Andrzej Żuławski. Photo by Isabelle Vautier.How does one translate into film the books by Witold Gombrowicz, who ranks among the greatest modernists of the 20th century? Few have actually dared. Whereas Peter Lilienthal’s adaptation for television of Pornografia (Die Sonne angreifen, 1971) has been all but consigned to oblivion, the famed Polish director Jerzy Skolimowski went on a 17-year hiatus following his failed adaptation of Ferdydurke (30 Door Key, 1991). However, the opposite holds true for Andrzej Żuławski, who came out of a 15-year pause to adapt for the screen Gombrowicz’s fourth novel Cosmos (1965), also his last and most complex. Unfortunately, it became a farewell work for Żuławski as well. What kind of cosmos is it? First and foremost, it’s the bizarre microcosm of a boarding house where the young writer Witold (Jonathan Genet) arrives with his friend Fuchs (Johan Libéreau) in tow to finish his novel The Haunted. »

- Boris Nelepo

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Film Review: ‘The Eyes of My Mother’

4 February 2016 9:13 AM, PST | Variety - Film News | See recent Variety - Film News news »

Serial murder has rarely seemed a more melancholy calling than it does in “The Eyes of My Mother,” a short, decidedly unsweet and wholly startling vision from freshman writer-director Nicolas Pesce. Meshing an especially bloody strain of slasher pic with the most whispery of high-art sensibilities, this tale of a young Portuguese-American woman drawn — by way of misused heritage and scarring personal tragedy — into severely psychotic behavior reps an exquisite waking nightmare, its meticulous monochrome imagery caressing the eye even as the filmmaker brandishes a scalpel before it. A characteristically cold cut from the ever-exciting Borderline Films, this standout from Sundance’s Next program may, with its stretches of silent storytelling and fado-laced soundtrack, be a tad too lyrical for hard-horror fans, but a devoted cult audience awaits an adventurous distributor.

“Never go in the barn,” a woman solemnly warns her child midway through the film. It’s a line »

- Guy Lodge

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No one can agree on the top 5 greatest Coen Brothers films

4 February 2016 9:00 AM, PST | Hitfix | See recent Hitfix news »

As we began talking about editorial content we could publish to celebrate the release of Hail, Caesar!, the latest film from Joel and Ethan Coen, we realized that none of us had the same top five lists, and that it seems unusual for that to be the case. The Coens have had such a rich and varied career that it is impossible to pin them down to one style or one theme or one type of storytelling. Some people love their comedies. Some people love it when they get dark. Some people love the underdogs, the least-liked of their films. But what's clear is that every film they've made has its fans, and even their worst films are beloved by someone. There are few artists like the Coen Brothers, and we were delighted to get lists from each of our special guest contributors this time. The diversity of the replies »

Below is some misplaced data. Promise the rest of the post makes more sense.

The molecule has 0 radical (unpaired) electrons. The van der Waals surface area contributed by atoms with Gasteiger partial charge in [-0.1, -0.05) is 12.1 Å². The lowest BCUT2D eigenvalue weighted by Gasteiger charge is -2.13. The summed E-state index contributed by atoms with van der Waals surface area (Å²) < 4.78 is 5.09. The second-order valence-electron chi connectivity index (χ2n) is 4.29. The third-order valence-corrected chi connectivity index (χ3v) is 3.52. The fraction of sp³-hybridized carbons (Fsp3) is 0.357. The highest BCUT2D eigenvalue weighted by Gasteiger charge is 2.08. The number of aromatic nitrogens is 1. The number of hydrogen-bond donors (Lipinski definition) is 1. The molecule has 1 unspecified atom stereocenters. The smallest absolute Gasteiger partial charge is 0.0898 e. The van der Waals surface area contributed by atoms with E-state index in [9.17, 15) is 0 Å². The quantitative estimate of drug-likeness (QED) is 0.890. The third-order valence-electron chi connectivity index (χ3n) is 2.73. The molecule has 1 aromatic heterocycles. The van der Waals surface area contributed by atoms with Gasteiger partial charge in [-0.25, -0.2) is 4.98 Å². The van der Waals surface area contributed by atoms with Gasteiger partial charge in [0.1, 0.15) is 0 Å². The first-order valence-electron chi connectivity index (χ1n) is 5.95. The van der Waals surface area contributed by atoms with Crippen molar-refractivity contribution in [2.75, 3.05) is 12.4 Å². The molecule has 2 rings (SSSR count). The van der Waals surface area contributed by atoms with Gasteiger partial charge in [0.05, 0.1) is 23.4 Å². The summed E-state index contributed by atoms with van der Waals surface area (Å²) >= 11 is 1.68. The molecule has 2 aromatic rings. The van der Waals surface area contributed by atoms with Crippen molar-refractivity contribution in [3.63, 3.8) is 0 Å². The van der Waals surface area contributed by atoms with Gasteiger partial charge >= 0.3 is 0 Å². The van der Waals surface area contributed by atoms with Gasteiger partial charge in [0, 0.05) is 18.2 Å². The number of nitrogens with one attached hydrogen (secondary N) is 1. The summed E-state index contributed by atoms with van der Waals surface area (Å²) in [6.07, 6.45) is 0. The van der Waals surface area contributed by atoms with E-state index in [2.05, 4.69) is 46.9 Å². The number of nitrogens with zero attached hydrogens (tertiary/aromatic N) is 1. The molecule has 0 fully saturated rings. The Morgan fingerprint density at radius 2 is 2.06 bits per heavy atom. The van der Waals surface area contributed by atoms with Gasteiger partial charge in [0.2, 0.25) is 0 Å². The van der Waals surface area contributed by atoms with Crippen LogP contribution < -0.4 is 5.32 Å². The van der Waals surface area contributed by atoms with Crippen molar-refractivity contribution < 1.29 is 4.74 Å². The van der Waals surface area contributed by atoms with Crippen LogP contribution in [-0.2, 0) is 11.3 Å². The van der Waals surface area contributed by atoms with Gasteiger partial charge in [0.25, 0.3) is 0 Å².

- HitFix Staff

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Flicker Alley Announces Two New Film Noir Releases Coming in April

21 January 2016 11:32 PM, PST | CriterionCast | See recent CriterionCast news »

The fine folks at Flicker Alley have just announced two new Blu-rays coming in April 2016:

Flicker Alley, the Film Noir Foundation, and UCLA Film & Television Archive are proud to present two rediscovered gems of film noir, Too Late for Tears and Woman on the Run, both brilliantly restored in brand-new Blu-ray/DVD dual-format editions.

Here is a preview of Noir City, included in the supplements.

Here is the press release they’ve sent out:

Flicker Alley, the Film Noir Foundation, and UCLA Film & Television Archive are proud to present two rediscovered gems of film noir, Too Late for Tears and Woman on the Run, both brilliantly restored in brand-new Blu-ray/DVD dual-format editions.

Too Late For Tears

Finally! One of the great missing films of the classic noir era-resurrected! Rescued and preserved after a five-year crusade by the Film Noir Foundation, this 1949 classic is at long last available in a clean digital version, »

- Ryan Gallagher

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Metrograph, New York City’s Newest Indie Theater, Unveils Impressive First Slate of Programming

20 January 2016 8:54 AM, PST | The Film Stage | See recent The Film Stage news »

Each weekend we highlight the best repertory programming that New York City has to offer, and it’s about to get even better. Opening on February 19th at 7 Ludlow Street on the Lower East Side is Metrograph, the city’s newest indie movie theater. Sporting two screens, they’ve announced their first slate, which includes retrospectives for Fassbinder, Wiseman, Eustache, and more, special programs such as an ode to the moviegoing experience, and new independent features that we’ve admired on the festival circuit (including Afternoon, Office 3D, and Measure of a Man).

Artistic and Programming Director Jacob Perlin says in a press release, “Jean Eustache in a Rocky t-shirt. This is the image we had in mind while making this first calendar. Great cinema is there, wherever you can find it. The dismissed film now recognized as a classic, the forgotten box-office hit newly resurrected, the high and the low, »

- Jordan Raup

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2016 | 2015 | 2014 | 2013 | 2012 | 2011 | 2010 | 2009 | 2006

16 items from 2016